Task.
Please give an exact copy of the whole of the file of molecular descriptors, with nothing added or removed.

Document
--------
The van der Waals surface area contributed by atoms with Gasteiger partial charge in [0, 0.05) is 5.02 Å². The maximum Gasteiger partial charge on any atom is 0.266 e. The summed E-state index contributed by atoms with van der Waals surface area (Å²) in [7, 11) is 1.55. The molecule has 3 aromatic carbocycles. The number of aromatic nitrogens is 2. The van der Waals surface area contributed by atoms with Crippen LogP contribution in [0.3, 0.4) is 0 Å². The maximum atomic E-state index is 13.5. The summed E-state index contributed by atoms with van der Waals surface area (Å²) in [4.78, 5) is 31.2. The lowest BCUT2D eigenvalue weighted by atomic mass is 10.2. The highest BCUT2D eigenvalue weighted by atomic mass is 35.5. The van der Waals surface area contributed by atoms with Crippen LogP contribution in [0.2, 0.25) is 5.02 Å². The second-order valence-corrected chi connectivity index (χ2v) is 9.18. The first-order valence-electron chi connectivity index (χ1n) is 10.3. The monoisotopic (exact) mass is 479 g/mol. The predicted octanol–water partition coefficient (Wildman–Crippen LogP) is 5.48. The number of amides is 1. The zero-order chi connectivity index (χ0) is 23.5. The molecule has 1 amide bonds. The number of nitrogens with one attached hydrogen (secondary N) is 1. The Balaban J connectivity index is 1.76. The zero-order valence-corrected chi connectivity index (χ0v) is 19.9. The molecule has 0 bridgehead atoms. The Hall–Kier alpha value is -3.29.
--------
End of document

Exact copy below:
The van der Waals surface area contributed by atoms with Gasteiger partial charge in [0, 0.05) is 5.02 Å². The maximum Gasteiger partial charge on any atom is 0.266 e. The summed E-state index contributed by atoms with van der Waals surface area (Å²) in [7, 11) is 1.55. The molecule has 3 aromatic carbocycles. The number of aromatic nitrogens is 2. The van der Waals surface area contributed by atoms with Crippen LogP contribution in [0.3, 0.4) is 0 Å². The maximum atomic E-state index is 13.5. The summed E-state index contributed by atoms with van der Waals surface area (Å²) in [4.78, 5) is 31.2. The lowest BCUT2D eigenvalue weighted by atomic mass is 10.2. The highest BCUT2D eigenvalue weighted by atomic mass is 35.5. The van der Waals surface area contributed by atoms with Crippen LogP contribution in [0.2, 0.25) is 5.02 Å². The second-order valence-corrected chi connectivity index (χ2v) is 9.18. The first-order valence-electron chi connectivity index (χ1n) is 10.3. The monoisotopic (exact) mass is 479 g/mol. The predicted octanol–water partition coefficient (Wildman–Crippen LogP) is 5.48. The number of amides is 1. The zero-order chi connectivity index (χ0) is 23.5. The molecule has 1 amide bonds. The number of nitrogens with one attached hydrogen (secondary N) is 1. The Balaban J connectivity index is 1.76. The zero-order valence-corrected chi connectivity index (χ0v) is 19.9. The molecule has 0 bridgehead atoms. The Hall–Kier alpha value is -3.29.